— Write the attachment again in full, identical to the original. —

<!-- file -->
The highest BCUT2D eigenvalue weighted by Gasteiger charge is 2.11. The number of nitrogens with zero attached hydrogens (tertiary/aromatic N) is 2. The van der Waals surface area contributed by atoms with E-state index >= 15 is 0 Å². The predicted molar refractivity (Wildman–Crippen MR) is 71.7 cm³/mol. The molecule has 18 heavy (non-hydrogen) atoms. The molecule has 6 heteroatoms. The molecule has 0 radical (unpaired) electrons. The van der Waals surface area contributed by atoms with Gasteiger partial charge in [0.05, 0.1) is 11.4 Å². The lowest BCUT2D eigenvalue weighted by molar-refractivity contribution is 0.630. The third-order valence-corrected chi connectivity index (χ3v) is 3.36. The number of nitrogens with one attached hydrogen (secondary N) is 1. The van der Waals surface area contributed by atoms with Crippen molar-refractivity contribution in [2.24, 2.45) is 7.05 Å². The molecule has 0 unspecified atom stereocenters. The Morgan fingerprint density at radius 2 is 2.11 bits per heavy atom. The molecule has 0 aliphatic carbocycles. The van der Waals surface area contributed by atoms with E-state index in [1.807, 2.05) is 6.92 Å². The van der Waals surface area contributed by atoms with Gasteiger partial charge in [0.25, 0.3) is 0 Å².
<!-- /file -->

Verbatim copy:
The highest BCUT2D eigenvalue weighted by Gasteiger charge is 2.11. The number of nitrogens with zero attached hydrogens (tertiary/aromatic N) is 2. The van der Waals surface area contributed by atoms with E-state index >= 15 is 0 Å². The predicted molar refractivity (Wildman–Crippen MR) is 71.7 cm³/mol. The molecule has 18 heavy (non-hydrogen) atoms. The molecule has 6 heteroatoms. The molecule has 0 radical (unpaired) electrons. The van der Waals surface area contributed by atoms with Gasteiger partial charge in [0.05, 0.1) is 11.4 Å². The lowest BCUT2D eigenvalue weighted by molar-refractivity contribution is 0.630. The third-order valence-corrected chi connectivity index (χ3v) is 3.36. The number of nitrogens with one attached hydrogen (secondary N) is 1. The van der Waals surface area contributed by atoms with Crippen molar-refractivity contribution in [2.24, 2.45) is 7.05 Å². The molecule has 0 unspecified atom stereocenters. The Morgan fingerprint density at radius 2 is 2.11 bits per heavy atom. The molecule has 0 aliphatic carbocycles. The van der Waals surface area contributed by atoms with E-state index in [1.807, 2.05) is 6.92 Å². The van der Waals surface area contributed by atoms with Gasteiger partial charge in [0.25, 0.3) is 0 Å².